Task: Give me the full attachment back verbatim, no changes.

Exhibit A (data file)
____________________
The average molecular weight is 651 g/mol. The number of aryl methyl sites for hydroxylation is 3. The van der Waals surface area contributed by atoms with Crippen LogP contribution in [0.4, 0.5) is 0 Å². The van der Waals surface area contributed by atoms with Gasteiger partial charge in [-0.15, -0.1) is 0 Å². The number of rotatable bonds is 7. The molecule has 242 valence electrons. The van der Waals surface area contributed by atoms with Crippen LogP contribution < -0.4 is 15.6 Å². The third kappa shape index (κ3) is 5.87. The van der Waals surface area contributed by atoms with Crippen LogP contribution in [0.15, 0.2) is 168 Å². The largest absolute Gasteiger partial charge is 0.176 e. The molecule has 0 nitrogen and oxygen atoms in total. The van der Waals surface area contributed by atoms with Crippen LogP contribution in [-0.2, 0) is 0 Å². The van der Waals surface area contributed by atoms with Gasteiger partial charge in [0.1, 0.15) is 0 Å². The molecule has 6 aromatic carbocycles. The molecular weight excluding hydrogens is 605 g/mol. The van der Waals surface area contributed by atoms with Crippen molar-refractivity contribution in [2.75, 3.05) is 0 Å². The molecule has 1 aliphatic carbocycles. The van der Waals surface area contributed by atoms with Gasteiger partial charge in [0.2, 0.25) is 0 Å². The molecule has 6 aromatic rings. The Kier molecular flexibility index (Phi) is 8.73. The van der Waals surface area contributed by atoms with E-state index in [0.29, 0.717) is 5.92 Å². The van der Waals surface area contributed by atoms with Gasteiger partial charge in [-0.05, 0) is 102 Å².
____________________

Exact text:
The average molecular weight is 651 g/mol. The number of aryl methyl sites for hydroxylation is 3. The van der Waals surface area contributed by atoms with Crippen LogP contribution in [0.4, 0.5) is 0 Å². The van der Waals surface area contributed by atoms with Gasteiger partial charge in [-0.15, -0.1) is 0 Å². The number of rotatable bonds is 7. The molecule has 242 valence electrons. The van der Waals surface area contributed by atoms with Crippen LogP contribution < -0.4 is 15.6 Å². The third kappa shape index (κ3) is 5.87. The van der Waals surface area contributed by atoms with Crippen LogP contribution in [0.15, 0.2) is 168 Å². The largest absolute Gasteiger partial charge is 0.176 e. The molecule has 0 nitrogen and oxygen atoms in total. The van der Waals surface area contributed by atoms with Crippen LogP contribution in [-0.2, 0) is 0 Å². The van der Waals surface area contributed by atoms with Gasteiger partial charge in [0.1, 0.15) is 0 Å². The molecule has 6 aromatic carbocycles. The molecular weight excluding hydrogens is 605 g/mol. The van der Waals surface area contributed by atoms with Crippen molar-refractivity contribution in [2.75, 3.05) is 0 Å². The molecule has 1 aliphatic carbocycles. The van der Waals surface area contributed by atoms with Gasteiger partial charge in [0.2, 0.25) is 0 Å². The molecule has 6 aromatic rings. The Kier molecular flexibility index (Phi) is 8.73. The van der Waals surface area contributed by atoms with E-state index in [0.29, 0.717) is 5.92 Å². The van der Waals surface area contributed by atoms with Gasteiger partial charge in [-0.05, 0) is 102 Å².